March 2, 2016

Cranbrook, BC (March 2, 2016) – With the warmer weather closing in, many of us are beginning to think about our yards and gardens – planning for the summer months.  Along with the planning and preparation, residents and property owners need to also consider taking steps to prepare for the possibility of wildfire.

The responsibility of the public is to clearly understand and prepare for the risk of wildfire.  Many of us remember the firestorm of 2003 in British Columbia and the many homes and properties threatened or destroyed that year.   That was thirteen years ago and the reality is that Cranbrook and area is well overdue for a serious and significant fire season.

“Wild fires today are more frequent and burn faster and with tremendous intensity.  The City of Cranbrook is surrounded by forested land which can present a significant risk of wild fire to properties located within or immediately adjacent to these areas,” says Chief Wayne Price, Director of Cranbrook Fire & Emergency Services.  “It is critical that defensible space is created between structures or property that is to be protected and forested land.  Eliminating the hazards or threat takes planning and time; it is too late to take action when a threat is imminent.”

Owners of homes and properties that are not conscious of the risk, not only pose a threat to their properties, but also threaten neighbours and emergency services personnel.  The reality is that if you don’t take basic steps to minimize the fire risk around your home or property, emergency services will focus their response on properties they can save -- the rest will have to fend for themselves.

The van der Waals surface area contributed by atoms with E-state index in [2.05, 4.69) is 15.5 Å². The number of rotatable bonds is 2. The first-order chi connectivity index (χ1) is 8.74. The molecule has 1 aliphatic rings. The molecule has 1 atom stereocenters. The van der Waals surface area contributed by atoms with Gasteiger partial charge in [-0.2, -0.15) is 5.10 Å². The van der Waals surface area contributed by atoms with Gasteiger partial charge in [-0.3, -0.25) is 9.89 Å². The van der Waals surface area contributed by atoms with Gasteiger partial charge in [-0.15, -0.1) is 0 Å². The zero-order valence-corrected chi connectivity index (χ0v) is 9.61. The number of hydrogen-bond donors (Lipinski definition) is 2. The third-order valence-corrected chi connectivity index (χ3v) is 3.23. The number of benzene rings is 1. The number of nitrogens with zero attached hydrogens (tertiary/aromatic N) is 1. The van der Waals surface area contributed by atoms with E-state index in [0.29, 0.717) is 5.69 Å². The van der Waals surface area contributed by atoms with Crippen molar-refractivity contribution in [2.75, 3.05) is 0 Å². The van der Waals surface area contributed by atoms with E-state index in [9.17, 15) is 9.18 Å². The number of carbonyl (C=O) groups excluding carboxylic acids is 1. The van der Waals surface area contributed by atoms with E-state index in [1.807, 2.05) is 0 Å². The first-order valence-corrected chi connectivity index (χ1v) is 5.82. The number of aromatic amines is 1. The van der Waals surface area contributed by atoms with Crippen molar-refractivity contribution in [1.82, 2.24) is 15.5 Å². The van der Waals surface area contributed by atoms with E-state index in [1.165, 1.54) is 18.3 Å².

There are plenty of public education tools available to provide advice on wildfire preparedness for individuals and homeowners, which can teach how to adapt to living with the threat of wildfire and how to work with your community and your neighbours to prevent loss of life and property in the event of a wildfire.

Simple but important things you can do include:

• understanding of the Home Ignition Zone and Defensible Space;
• how to create and maintain a fuel-free area;
• vegetation along fences and fences made of flammable materials attached to homes;
• proper landscaping and plant selection;
• placement of radiant heat sources near the home (i.e., wood piles, fuel tanks, sheds);
• thinning trees and ladder fuels around the home;
• debris under decking and patios;
•  having a situational awareness when fire warnings are called;
•  having a personal and family preparedness plan.

If you have questions about techniques, materials, and procedures, contact Cranbrook Fire & Emergency Services, provincial forestry personnel or local landscaping groups.  

You can also visit or for plenty of great information to help you prepare.

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